Part 1 of this essay outlined Obama’s current economic aspirations and the current, seemingly unrelated economic injustices America perpetrates in its dealings.
Liberty and Justice for All… Americans
And this is where I wanted to take this. For rapid supply-side economic investment to work, there needs to be people not only “demanding” your American-made exports, but people that can actually purchase them! Obama’s export plan is meant to boost America productivity while he travels all over the world, signing economic deals with other nations (as he mentioned the other night in his State of the Union address).
A President cannot create demand; countries can want our products as much as they want, but if, because of American protectionist economic policies, they do not have the resources to purchase these things, then we will only succeed in flooding the market with useless manufactured goods and therefore lowering the global cost of these goods, which will end up hurting America.
So What Now? The Gospel, Perhaps?
So what’s a solution? Well, what I’m thinking is something that actually looks a whole lot like the Christian Gospel itself. We need to create demand not by producing more, and not by “forging alliances”, but by increasing the global “supply” that belongs to those who we want to buy our products. We exalt other nations, esteeming them more highly than ourselves, knowing that this would be for our long-term ultimate good. We seek the good of others, and it works for our benefit.
Ease the loan burden of developing countries that have more than paid back their loans. Pass the legislation the has currently been stalled in House Committees for over a year that would forgive a huge portion of this debt. Slowly ease farmers off of subsidies, helping them find alternative means of doing their business well (starting co-ops, organic farming, farming for the needs of third-world countries overseas, local produce farming, or community supported agriculture [here’s a documentary for more info]).
Easing the debt burden would allow nations at the Federal level to help build the infrastructure for their people, and easing back the artificial cost controls of American subsidies would allow those individuals at the local level to compete fairly and justly on a global stage. This would raise them out of their developing stages, giving them resources and drive to purchase our exports.
These are just a couple of ways that Christians (and others) can begin to think more clearly and justly about their world and themselves. We are by nature political beings, forming institutions and authorities endowed with resources and responsibilities which we then desire to work for our good.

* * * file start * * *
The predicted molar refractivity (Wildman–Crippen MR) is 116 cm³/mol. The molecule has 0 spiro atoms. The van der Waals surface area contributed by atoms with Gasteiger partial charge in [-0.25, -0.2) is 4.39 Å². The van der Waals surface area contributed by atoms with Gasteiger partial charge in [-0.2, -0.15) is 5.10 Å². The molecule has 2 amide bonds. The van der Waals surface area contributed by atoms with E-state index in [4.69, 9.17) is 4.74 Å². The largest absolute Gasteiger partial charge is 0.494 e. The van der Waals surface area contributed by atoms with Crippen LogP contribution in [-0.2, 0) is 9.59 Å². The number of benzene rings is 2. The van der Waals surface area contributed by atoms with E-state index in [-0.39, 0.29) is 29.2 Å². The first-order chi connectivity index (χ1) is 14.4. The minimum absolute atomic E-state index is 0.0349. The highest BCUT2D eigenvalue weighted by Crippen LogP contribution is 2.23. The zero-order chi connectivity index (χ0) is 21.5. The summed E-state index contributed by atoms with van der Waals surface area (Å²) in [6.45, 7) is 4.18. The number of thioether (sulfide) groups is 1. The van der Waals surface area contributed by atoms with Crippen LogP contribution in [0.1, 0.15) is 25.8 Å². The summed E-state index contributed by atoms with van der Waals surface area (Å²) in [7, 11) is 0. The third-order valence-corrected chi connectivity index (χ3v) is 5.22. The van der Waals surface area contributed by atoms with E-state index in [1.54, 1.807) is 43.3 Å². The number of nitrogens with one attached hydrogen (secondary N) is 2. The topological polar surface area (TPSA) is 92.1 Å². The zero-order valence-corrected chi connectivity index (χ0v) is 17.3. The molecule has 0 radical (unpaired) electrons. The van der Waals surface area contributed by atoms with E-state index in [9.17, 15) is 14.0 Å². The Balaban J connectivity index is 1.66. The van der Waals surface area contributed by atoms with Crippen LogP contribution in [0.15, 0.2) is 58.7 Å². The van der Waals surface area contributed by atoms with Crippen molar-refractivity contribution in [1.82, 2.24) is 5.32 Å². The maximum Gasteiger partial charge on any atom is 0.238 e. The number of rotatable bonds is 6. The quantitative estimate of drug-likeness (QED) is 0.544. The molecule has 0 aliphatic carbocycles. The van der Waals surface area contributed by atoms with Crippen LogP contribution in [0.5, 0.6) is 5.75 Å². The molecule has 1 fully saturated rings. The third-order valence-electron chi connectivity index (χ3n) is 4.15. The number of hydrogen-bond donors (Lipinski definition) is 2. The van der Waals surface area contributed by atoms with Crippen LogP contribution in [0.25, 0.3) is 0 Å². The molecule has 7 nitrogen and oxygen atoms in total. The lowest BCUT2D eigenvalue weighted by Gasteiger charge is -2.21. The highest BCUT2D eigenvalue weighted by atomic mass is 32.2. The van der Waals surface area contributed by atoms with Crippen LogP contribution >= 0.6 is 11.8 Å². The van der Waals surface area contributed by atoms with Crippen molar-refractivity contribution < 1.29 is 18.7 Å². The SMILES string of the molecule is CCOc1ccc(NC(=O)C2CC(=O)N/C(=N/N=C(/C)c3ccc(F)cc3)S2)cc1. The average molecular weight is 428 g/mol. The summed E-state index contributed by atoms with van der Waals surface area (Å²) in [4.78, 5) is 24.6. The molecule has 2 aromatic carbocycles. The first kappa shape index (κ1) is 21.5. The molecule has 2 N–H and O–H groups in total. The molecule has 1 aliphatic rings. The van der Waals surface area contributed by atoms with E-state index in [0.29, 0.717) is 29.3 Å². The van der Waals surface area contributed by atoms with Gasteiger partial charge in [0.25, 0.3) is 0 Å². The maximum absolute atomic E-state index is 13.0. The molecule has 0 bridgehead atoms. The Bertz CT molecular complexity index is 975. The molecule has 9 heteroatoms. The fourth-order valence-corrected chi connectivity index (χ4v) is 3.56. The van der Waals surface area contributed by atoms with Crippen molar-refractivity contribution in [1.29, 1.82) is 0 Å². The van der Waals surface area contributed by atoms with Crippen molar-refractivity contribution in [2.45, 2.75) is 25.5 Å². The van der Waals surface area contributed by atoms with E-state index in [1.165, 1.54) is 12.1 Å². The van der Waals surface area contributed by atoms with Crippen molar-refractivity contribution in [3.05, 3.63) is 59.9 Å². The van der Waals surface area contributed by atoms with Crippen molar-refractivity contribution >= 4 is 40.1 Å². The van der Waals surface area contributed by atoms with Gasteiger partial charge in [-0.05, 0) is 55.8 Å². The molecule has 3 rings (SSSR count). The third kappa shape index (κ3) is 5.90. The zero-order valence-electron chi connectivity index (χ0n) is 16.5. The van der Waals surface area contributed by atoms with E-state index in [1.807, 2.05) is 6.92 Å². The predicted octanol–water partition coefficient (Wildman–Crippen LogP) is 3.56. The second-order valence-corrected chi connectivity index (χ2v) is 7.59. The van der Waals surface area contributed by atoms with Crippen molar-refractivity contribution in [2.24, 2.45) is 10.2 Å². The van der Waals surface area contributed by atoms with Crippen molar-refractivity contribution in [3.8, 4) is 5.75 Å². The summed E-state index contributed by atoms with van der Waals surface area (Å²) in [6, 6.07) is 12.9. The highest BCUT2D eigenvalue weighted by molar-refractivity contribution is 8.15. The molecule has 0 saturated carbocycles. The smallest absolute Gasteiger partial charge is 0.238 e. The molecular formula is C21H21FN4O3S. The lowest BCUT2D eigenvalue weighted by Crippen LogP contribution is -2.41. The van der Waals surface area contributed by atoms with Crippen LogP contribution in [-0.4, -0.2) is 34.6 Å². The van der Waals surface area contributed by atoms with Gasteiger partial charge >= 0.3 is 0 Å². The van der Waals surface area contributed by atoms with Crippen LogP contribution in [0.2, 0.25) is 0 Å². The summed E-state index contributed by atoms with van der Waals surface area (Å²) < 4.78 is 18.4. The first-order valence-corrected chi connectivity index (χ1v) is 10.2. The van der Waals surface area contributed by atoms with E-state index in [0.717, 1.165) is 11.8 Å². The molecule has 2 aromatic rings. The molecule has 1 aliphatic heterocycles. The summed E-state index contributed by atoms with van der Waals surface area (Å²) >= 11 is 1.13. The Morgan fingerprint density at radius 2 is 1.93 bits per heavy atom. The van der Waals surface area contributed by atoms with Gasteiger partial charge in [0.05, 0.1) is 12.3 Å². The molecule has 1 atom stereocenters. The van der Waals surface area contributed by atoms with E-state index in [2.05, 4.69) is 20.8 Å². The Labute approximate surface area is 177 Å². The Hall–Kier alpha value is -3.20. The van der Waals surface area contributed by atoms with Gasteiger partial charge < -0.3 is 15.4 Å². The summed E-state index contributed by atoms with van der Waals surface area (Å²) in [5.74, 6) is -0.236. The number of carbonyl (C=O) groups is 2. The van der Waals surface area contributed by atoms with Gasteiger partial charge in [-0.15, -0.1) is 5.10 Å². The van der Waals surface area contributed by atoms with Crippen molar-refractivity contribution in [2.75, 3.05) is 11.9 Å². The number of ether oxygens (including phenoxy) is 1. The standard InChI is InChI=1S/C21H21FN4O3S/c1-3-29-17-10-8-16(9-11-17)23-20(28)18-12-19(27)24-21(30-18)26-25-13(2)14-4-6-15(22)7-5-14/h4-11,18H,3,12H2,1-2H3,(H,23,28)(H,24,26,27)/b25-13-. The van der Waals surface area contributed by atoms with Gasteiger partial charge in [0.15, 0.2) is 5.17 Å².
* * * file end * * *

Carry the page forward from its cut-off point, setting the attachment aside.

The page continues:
But this goes beyond partisan politics. This challenges both Republican and Democratic economic thinking. Republicans need to move away from their addiction to American exceptionalism and protectionism (and doing this is, ironically, the only way to keep America truly exceptional), and seek more Free Trade and global economic prosperity. Democrats need to move away from meddling with the market forces that drive these opportunities for justice.
I feel like this post might be a little anti-climactic. Yesterday I threw out there the problems, and as far as solutions go, I pretty much just said let’s stop doing those things. That certainly falls short of crafting some beautiful singular political perspective on all these things. If only it were that easy. If I only showed people one tiny example of how to think theologically and justly about one economic issue in a way that did not fit neatly into the partisan boxes, then I feel that this was a success.
So let us press forward, issue by issue, using our principals as theological beings to inform us how to bring justice, ethics, and jubilee to a broken world, with broken people, which form broken institutions, all longing for redemption. For more theologically informed, justice-oriented economic ideas, I cannot highly enough suggest William Cavanaugh’s short book, Being Consumed: Economics & Christian Desire (I wrote some about it here) or (as mentioned earlier) Julie Clawson’s Everday Justice.